MANILA — As the 68th anniversary of the Korean War on June 25 nears, former President Fidel V. Ramos, a Korean War veteran, vividly recalled the sterling performance of the 7,420 combat forces sent by the Philippine government to help stave off a communist invasion in South Korea.
The Philippine was one of the 16 Asia-Pacific countries led by the United States that responded to the urgent call by the United Nations (UN) to deploy combat troops to Korea when war broke out on June 25, 1950.
Ramos, who was just 22 years old with the rank of second lieutenant of the Philippine Army, had just graduated from the US West Point Academy (Class 1950) when he volunteered for combat duty in Korea.
In his diary, then President Elpidio Quirino with the approval of Congress authorized the sending of a Filipino combat contingent — the Philippine Expeditionary Forces to Korea (PEFTOK) when the war broke out.
The UN Security Council passed a resolution on June 27, 1950 or two days after the Korean War erupted calling UN member countries to help South Korea which was invaded by communist Chinese and North Korean forces.
“In response to the UN’s call for assistance, the Philippines decided to send troops to the Korean peninsula, despite the fact that contributing a significant part of our Armed Forces was inopportune at that time. In 1950, the Philippines was just a new four-year old Republic, having become independent in July 1946 and still recovering from World War II. In view of the unfavorable post-war conditions then obtaining, our people were initially not entirely sold to the idea of deploying our troops to fight abroad,” Ramos wrote in the weekly Manila Bulletin column of June 10, 2018.
However, Ramos said, it was Gen. Carlos P. Romulo, who was the President of the UN General Assembly at that time, interceded by explaining in detail to President Quirino and the Philippine Senate, “that to participate in the Korean War was not only in the Philippines’ national interest buy a duty it had to perform as a UN member-nation.”
Romulo explained that the UN Security Council Resolution ‘did not tear asunder’ the war renunciation provisions of the Philippine Constitution. Why? Because — Philippine participation was not an act of aggression, it was merely in response to the UN’s call for assistance.”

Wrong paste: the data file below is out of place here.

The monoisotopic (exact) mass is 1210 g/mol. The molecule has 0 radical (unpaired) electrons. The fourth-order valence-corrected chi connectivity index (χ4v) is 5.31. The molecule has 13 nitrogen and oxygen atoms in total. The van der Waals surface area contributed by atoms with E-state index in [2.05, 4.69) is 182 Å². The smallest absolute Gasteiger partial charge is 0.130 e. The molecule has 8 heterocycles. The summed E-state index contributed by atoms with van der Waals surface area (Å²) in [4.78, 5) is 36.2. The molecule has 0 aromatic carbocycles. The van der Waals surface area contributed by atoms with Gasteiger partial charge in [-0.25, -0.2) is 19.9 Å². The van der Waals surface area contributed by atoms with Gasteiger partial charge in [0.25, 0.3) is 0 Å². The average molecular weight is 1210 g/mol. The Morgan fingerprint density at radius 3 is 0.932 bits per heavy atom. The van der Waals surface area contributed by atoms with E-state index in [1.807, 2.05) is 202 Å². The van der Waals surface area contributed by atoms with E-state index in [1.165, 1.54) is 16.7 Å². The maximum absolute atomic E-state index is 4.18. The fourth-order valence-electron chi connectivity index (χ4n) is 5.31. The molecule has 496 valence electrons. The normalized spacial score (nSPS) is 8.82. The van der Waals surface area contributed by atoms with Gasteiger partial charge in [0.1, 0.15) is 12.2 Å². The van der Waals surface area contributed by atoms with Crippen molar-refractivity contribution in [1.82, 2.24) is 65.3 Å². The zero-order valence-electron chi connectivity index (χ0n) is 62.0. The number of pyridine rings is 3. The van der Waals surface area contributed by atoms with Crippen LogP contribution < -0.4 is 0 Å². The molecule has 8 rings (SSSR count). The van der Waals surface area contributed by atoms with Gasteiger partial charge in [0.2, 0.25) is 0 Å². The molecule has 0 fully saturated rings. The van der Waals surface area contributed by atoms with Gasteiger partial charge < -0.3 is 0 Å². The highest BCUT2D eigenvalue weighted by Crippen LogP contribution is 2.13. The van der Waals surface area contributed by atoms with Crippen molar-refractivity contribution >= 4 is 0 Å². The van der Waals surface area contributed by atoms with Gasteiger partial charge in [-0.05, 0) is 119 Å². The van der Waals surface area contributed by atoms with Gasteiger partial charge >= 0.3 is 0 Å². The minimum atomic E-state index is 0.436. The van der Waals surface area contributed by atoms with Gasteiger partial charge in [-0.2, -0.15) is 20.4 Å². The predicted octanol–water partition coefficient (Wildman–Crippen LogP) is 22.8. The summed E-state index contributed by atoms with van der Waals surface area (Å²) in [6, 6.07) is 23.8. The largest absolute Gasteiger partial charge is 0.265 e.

The Philippines was the first Asian country to respond to the urgent call by the UN Security Council to send combat forces to the beleaguered South Korea during the Korean War.
Ramos said that the PEFTOK was composed of five Battalion Combat Teams (BCTs) commanded by outstanding officers namely: Col. Mariano Azurin and Col. Dionisio Ojeada, 10th BCT; Col. Salvador Abcede, 20th BCT; Col. Ramon Aguirre, 19th BCT; Col. Nicanor Jimenez, 14th BCT; and Col. Antonio de Veyra and Col. Reynaldo Mendoza, 2nd BCT.
Then 2nd Lt. Ramos was a member of the 20th BCT that captured the strategic Eerie Hill.
During the departure ceremony of the PEFTOK held at the Rizal Memorial Stadium in Manila, President Quirino said: “Today we write a wonderful page in our history. Many of you have fought on our soil to secure freedom. You now go forth to a foreign land to fight for the preservation of that freedom…what you will do…will prove to the world that this republic and all of you who are part of it have the will and power to make own lives as we want them to be, and to keep them that way.”
It was during the Korean War that the Filipino soldiers showed again their combat proficiency against all odds.
Ramos, who rose to become the 12th President of the Philippines, said that of the 7,420 officers and men who fought in the Korean War, 114 were killed in action, 299 wounded, and 51 missing but 41 of whom were repatriated during the exchange of prisoners of war.
Ramos and other Korean War veterans who are still alive will commemorate the 68th anniversary of the Korean War to be held at the PEFTOK Korean War Memorial Hall, Philippine-Korea Friendship Center in Fort Bonifacio, Taguig City on June 25.
Ramos said PEFTOK has invited President Rodrigo R. Duterte to be the guest of honor and speaker. Ben Cal/PNA-northboundasia.com